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Former US Attorney General Michael Mukasey: Prepare for Iran’s Future Post-Regime

Paris, June 29, 2024 – Addressing the Free Iran 2024 World Summit in Paris, former US Attorney General Michael Mukasey addressed the audience, extending greetings to Maryam Rajavi and supporters in Berlin, Ashraf 3, and Iran. Judge Mukasey emphasized the significance of the historically low voter turnout in the recent Iranian elections, viewing it as part of a broader trend of diminishing regime support, economic distress, and internal friction.

Judge Mukasey outlined the history of uprisings against the regime, starting from the 1979 revolution to the recent protests following the murder of Mahsa Amini. He underscored that these trends cannot continue indefinitely, implying the inevitable collapse of the regime. Judge Mukasey highlighted the responsibility of the NCRI to prepare for this eventuality, emphasizing the importance of Maryam Rajavi’s Ten-Point Plan as a framework for Iran’s future.

The former US Attorney General concluded by expressing confidence in the NCRI’s ability to lead Iran into a new era, assuring them of the support of the United States government and the American people. He praised the NCRI for their dedication and expressed his praise for their responsibility and privilege in bringing about a new day for Iran and the world.

The full text of former US Attorney General Michael Mukasey’s speech follows:

I want to echo Judge Freeh’s warm greeting to Mrs. Rajavi, to those of you gathered here, but in particular, to those of you listening in Berlin, in Ashraf 3, and in Iran.

And to start out these very brief remarks, and they will be very brief, with reference to a recent event that was mentioned by Mrs. Rajavi and has been mentioned by others, and that is the historically low turnout in the election that was held, in quotes, the election, on Friday.

That event doesn’t stand alone. It’s part of a trend. It’s part of a trend that started shortly after the revolution in 1979, continued through the 1980s, with a massacre of thousands of people, after uprisings, continued into the 90s, and culminated, of course, in 2022, with a horrible murder, and that’s what it was, of Mahsa Amini, and the uprising that followed that, including by women, who are seizing the initiative.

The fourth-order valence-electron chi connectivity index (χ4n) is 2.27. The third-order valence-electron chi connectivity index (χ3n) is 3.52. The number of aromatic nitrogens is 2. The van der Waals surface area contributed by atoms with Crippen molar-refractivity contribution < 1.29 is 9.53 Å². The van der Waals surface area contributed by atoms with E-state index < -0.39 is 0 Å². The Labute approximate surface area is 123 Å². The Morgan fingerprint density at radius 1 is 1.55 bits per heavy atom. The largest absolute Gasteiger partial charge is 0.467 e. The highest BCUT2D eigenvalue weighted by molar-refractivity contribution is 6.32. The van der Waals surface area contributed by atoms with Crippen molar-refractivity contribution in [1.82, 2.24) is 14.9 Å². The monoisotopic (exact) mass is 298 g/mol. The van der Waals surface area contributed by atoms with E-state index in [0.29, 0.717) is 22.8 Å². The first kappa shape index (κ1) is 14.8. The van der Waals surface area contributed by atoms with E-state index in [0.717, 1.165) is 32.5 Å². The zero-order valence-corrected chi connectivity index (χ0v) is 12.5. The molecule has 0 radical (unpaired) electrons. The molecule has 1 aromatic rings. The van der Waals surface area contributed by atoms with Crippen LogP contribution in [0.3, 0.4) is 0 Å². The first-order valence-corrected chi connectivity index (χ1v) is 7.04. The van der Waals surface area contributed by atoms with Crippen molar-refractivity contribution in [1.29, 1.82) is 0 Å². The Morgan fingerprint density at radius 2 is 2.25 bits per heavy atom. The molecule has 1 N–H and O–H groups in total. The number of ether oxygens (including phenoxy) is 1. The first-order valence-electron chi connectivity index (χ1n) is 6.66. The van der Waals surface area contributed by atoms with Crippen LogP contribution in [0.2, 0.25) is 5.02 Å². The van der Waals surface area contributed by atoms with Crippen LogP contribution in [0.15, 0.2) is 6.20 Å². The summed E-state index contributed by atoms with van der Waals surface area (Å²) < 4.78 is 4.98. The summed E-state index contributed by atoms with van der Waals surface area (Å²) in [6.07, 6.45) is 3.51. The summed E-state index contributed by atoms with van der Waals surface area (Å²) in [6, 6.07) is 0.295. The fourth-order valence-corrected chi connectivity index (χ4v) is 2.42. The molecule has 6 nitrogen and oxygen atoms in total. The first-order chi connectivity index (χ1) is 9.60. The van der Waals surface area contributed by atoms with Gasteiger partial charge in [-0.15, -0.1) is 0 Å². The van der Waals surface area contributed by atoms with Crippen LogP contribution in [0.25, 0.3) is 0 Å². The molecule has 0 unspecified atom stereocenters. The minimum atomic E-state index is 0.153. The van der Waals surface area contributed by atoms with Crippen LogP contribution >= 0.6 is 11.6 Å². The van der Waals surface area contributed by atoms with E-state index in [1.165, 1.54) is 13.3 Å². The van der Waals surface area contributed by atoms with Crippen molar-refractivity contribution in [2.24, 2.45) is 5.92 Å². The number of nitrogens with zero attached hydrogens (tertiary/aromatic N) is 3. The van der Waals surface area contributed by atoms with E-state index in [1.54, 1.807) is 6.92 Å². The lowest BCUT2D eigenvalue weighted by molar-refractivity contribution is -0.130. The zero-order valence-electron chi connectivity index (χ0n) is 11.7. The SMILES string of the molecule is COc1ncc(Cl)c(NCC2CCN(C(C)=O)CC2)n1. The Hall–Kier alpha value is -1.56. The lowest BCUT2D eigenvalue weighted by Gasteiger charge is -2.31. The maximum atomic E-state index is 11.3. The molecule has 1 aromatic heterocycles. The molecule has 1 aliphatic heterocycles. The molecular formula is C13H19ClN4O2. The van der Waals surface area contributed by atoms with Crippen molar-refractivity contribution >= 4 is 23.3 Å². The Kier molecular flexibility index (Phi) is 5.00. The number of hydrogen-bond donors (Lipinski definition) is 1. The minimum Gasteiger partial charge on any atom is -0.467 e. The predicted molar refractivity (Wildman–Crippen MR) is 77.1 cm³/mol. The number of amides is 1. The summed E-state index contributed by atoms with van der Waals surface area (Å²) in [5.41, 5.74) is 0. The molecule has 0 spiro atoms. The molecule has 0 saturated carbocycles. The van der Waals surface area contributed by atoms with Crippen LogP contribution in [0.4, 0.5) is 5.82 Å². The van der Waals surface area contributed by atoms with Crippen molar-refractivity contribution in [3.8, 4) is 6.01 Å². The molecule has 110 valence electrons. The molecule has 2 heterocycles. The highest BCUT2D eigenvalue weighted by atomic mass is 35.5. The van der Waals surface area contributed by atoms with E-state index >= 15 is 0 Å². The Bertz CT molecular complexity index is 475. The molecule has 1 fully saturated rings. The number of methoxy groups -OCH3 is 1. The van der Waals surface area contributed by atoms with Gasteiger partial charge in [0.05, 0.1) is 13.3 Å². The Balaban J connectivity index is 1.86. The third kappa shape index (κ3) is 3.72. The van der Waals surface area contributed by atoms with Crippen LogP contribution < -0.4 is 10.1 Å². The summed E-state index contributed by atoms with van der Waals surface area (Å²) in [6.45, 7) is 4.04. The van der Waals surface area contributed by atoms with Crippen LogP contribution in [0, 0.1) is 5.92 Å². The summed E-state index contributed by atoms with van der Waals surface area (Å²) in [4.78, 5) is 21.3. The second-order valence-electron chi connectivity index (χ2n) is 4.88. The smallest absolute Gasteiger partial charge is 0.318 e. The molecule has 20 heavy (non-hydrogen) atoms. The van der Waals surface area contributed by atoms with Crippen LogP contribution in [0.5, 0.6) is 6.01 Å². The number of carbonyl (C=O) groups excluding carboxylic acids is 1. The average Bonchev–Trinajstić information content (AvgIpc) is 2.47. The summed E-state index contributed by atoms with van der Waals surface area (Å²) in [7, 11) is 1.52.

That trend of uprisings is itself not alone, because along with it is a trend of diminishing support for the regime, and a trend of increasing economic distress, and a trend of friction even within the regime, as they struggle over the succession after the death of the unlamented Raisi.

All of these trends going on at the same time. There was a great economist in the United States who once said that what can’t go on forever won’t, and these trends can’t go on forever, and they won’t. Which means that you and NCRI have the responsibility to be prepared for what happens when we finish what late Joe Lieberman, a good friend of NCRI and of mine, called the unfinished business of the 20th century, that is the toppling of the Iranian regime.

When that happens, you have to be prepared. You have to be prepared not only with Mrs. Rajavi’s Ten-Point Plan, which is a superb outline for the day after but there needs to be institutional support for it, institutional support that’s provided by a government that can make sure that what is in that plan is worth more than the paper it’s written on.

You know, the Soviet constitution was much more extensive than the United States constitution. It includes rights of shelter and income and so on and so forth, but what they had was a government that could not support that and didn’t support it and never intended to support it.

You need a government, and you will have a government that will support that Ten-Point Plan and make it a reality. I want to tell you that when you do that, you will have the support not only of those gathered on this stage but all of the institutions that they represent, of the United States government and of the American people, as you bring about a new day, not only for Iran but for the entire world. And I envy you both the responsibility and the privilege of doing that.

Thank you very much.